Meet the Five People in Washington Most Important to the US Defense Budget

President Obama meets with Senate Democratic leaders in the Oval Office on Friday. (AFP PHOTO/Mandel NGAN

Want to get rid of sequestration? So do they. It’s just the “they” — yet again — aren’t who you probably expect.

Meet the five Washington officials pushing the hardest to replace the across-the-board defense cuts: President Barack Obama and the four top Senate Democrats.

When the weekend began, the Pentagon and US defense sector was pinning its hopes on a debt-ceiling plan by Sen. Susan Collins, R-Maine, that would have given the Defense Department and other federal entities the ability to implement sequester cuts.

Over the weekend, however, the Collins plan faded. As the White House began negotiating solely with Senate leaders, Democrats suddenly injected an idea into the debt-ceiling talks that had been an afterthought: replacing sequestration.

Congressional Republicans, meantime, remain committed to post-sequestration funding levels for all federal agencies. Sources and lawmakers on the GOP side say they are willing to replace sequestration — but only with “real” deficit-paring measures not gimmicks.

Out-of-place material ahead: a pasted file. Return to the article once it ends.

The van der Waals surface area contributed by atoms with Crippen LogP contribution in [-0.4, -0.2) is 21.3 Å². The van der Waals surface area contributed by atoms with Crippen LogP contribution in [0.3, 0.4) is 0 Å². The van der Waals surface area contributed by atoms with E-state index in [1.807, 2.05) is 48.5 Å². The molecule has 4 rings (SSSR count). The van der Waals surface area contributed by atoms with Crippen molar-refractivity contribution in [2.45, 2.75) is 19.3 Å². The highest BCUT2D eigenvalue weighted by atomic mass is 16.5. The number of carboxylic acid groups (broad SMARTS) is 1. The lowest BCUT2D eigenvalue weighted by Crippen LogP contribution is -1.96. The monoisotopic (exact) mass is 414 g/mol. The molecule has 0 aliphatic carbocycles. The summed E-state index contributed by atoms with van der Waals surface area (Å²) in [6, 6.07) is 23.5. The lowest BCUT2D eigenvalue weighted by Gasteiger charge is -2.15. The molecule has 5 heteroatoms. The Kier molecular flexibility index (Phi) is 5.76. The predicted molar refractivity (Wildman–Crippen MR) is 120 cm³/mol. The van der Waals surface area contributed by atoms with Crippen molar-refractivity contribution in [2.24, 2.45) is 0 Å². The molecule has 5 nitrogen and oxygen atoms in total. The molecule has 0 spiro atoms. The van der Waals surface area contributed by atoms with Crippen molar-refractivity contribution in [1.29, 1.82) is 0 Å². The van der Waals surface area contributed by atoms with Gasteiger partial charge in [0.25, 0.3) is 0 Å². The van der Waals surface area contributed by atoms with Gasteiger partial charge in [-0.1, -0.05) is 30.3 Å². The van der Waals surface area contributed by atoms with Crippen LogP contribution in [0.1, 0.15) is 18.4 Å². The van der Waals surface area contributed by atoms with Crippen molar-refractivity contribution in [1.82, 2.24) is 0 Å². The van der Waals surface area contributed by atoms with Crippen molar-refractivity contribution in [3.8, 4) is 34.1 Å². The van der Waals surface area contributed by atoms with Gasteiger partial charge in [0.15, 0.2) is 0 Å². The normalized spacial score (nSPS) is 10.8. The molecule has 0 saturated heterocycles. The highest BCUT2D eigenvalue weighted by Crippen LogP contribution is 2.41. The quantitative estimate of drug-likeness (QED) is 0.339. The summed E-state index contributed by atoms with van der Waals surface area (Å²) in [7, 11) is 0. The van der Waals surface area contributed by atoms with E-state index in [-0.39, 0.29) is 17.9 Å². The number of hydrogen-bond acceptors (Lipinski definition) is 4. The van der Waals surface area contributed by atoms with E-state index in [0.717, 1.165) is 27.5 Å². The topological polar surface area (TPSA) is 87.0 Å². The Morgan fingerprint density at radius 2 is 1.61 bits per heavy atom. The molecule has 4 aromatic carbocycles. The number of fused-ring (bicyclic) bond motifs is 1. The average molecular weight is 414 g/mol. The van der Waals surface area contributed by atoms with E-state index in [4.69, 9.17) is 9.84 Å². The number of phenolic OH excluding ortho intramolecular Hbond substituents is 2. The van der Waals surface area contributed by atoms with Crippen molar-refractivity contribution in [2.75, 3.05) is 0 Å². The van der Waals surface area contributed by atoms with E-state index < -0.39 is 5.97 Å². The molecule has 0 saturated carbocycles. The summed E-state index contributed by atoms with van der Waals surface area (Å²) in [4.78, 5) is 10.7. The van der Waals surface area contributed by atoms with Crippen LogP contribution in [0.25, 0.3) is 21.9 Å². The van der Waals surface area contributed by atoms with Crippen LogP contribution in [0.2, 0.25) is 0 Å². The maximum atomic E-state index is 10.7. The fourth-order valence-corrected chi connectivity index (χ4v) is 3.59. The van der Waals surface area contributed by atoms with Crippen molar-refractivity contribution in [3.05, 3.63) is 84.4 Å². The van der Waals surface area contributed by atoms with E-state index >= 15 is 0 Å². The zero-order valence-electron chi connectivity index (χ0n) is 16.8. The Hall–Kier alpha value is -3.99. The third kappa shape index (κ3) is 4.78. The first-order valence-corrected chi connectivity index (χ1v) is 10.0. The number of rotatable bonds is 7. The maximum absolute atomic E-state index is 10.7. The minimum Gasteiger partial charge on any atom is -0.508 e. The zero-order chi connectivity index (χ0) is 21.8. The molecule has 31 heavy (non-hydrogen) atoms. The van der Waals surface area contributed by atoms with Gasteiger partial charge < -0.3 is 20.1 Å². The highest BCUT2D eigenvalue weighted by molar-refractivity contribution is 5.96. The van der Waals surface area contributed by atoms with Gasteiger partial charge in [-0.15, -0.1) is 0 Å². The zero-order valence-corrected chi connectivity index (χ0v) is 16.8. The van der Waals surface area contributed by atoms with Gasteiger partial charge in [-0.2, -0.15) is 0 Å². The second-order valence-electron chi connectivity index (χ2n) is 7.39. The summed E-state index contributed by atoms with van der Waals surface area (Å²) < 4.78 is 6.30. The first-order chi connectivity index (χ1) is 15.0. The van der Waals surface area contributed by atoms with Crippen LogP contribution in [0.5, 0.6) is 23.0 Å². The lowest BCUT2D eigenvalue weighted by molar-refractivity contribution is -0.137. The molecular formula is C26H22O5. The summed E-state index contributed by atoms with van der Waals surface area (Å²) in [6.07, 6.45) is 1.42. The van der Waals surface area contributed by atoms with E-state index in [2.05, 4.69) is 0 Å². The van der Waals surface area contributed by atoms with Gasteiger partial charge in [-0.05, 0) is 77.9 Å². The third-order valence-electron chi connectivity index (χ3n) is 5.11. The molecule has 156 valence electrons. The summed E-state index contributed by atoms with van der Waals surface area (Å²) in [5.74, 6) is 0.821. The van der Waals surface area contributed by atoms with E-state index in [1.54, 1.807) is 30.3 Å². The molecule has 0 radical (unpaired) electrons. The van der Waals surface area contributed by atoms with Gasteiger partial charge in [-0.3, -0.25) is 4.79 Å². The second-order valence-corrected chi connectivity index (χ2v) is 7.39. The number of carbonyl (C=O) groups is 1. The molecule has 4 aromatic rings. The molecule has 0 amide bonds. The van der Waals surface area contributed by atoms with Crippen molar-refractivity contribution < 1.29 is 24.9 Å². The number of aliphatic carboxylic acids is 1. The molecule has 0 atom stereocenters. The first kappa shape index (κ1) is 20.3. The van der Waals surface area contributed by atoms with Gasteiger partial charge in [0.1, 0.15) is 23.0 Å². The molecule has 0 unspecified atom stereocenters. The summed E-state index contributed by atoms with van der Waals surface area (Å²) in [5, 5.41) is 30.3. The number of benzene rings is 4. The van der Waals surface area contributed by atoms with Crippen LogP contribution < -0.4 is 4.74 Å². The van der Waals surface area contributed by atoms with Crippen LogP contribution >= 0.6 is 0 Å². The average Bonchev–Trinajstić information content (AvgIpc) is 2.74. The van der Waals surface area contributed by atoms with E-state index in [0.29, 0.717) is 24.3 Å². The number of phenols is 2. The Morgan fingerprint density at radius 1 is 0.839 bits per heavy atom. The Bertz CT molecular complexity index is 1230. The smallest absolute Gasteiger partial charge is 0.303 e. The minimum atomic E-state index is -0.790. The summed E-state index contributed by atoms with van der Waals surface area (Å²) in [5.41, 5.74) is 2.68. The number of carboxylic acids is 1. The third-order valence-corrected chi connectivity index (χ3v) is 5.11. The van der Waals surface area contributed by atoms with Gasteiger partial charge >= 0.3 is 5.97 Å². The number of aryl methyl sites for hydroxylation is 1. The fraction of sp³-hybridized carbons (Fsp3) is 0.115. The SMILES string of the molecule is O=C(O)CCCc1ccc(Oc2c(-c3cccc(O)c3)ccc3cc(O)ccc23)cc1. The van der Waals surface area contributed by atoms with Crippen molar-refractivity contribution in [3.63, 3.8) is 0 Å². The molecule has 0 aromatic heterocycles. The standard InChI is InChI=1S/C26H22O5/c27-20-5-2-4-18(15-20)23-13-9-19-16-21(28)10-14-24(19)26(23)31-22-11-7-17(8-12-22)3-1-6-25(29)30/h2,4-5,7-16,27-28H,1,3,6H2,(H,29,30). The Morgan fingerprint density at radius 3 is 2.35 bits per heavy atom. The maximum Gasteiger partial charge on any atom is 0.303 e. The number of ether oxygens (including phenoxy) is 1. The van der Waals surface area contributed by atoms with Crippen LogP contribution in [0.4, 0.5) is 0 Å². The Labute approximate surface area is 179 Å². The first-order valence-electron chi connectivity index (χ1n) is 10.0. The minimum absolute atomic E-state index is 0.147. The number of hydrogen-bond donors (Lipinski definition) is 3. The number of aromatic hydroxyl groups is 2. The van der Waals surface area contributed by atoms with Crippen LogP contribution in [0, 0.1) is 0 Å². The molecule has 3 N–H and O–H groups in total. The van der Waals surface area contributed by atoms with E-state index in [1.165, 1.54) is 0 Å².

For decades, the Republican Party was seen as the defense sector’s best ally in Washington. Suddenly, things have changed in a big way.

But perhaps it’s not that surprising.

After all, Senate Democratic Assistant Majority Leader Dick Durbin of Illinois is the new chairman of the chamber’s Appropriations Defense subcommittee. Budget Committee Chairwoman Patty Murray of Washington was heavily involved in pushing for a Boeing win in the Air Force’s decade-long push to buy new tanker aircraft.

And one has to expect Obama doesn’t want to set up the party’s next presidential candidate to get hit attacked by a GOP foe over the defense sequester cuts, first suggested by Obama’s senior staff.

John T. Bennett

John T. Bennett

Bennett is the Editor of Defense News' CongressWatch channel. He has a Masters degree in Global Security Studies from Johns Hopkins University.
John T. Bennett